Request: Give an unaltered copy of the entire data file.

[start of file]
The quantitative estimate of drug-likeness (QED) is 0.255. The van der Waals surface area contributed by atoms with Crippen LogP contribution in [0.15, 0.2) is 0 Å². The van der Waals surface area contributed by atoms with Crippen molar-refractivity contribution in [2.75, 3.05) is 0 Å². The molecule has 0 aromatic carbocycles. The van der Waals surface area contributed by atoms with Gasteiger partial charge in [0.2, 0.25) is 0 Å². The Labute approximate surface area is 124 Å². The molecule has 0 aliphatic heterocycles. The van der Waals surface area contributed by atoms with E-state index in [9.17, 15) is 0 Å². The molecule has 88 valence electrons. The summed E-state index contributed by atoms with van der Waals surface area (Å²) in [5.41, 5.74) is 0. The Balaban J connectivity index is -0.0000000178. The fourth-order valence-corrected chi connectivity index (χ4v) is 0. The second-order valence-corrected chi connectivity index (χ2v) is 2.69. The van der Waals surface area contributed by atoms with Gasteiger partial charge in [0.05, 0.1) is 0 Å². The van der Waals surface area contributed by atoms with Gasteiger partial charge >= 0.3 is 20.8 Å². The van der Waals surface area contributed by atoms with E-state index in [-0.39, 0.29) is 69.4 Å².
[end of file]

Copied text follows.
The quantitative estimate of drug-likeness (QED) is 0.255. The van der Waals surface area contributed by atoms with Crippen LogP contribution in [0.15, 0.2) is 0 Å². The van der Waals surface area contributed by atoms with Crippen molar-refractivity contribution in [2.75, 3.05) is 0 Å². The molecule has 0 aromatic carbocycles. The van der Waals surface area contributed by atoms with Gasteiger partial charge in [0.2, 0.25) is 0 Å². The Labute approximate surface area is 124 Å². The molecule has 0 aliphatic heterocycles. The van der Waals surface area contributed by atoms with E-state index in [9.17, 15) is 0 Å². The molecule has 88 valence electrons. The summed E-state index contributed by atoms with van der Waals surface area (Å²) in [5.41, 5.74) is 0. The Balaban J connectivity index is -0.0000000178. The fourth-order valence-corrected chi connectivity index (χ4v) is 0. The second-order valence-corrected chi connectivity index (χ2v) is 2.69. The van der Waals surface area contributed by atoms with Gasteiger partial charge in [0.05, 0.1) is 0 Å². The van der Waals surface area contributed by atoms with Gasteiger partial charge >= 0.3 is 20.8 Å². The van der Waals surface area contributed by atoms with E-state index in [-0.39, 0.29) is 69.4 Å².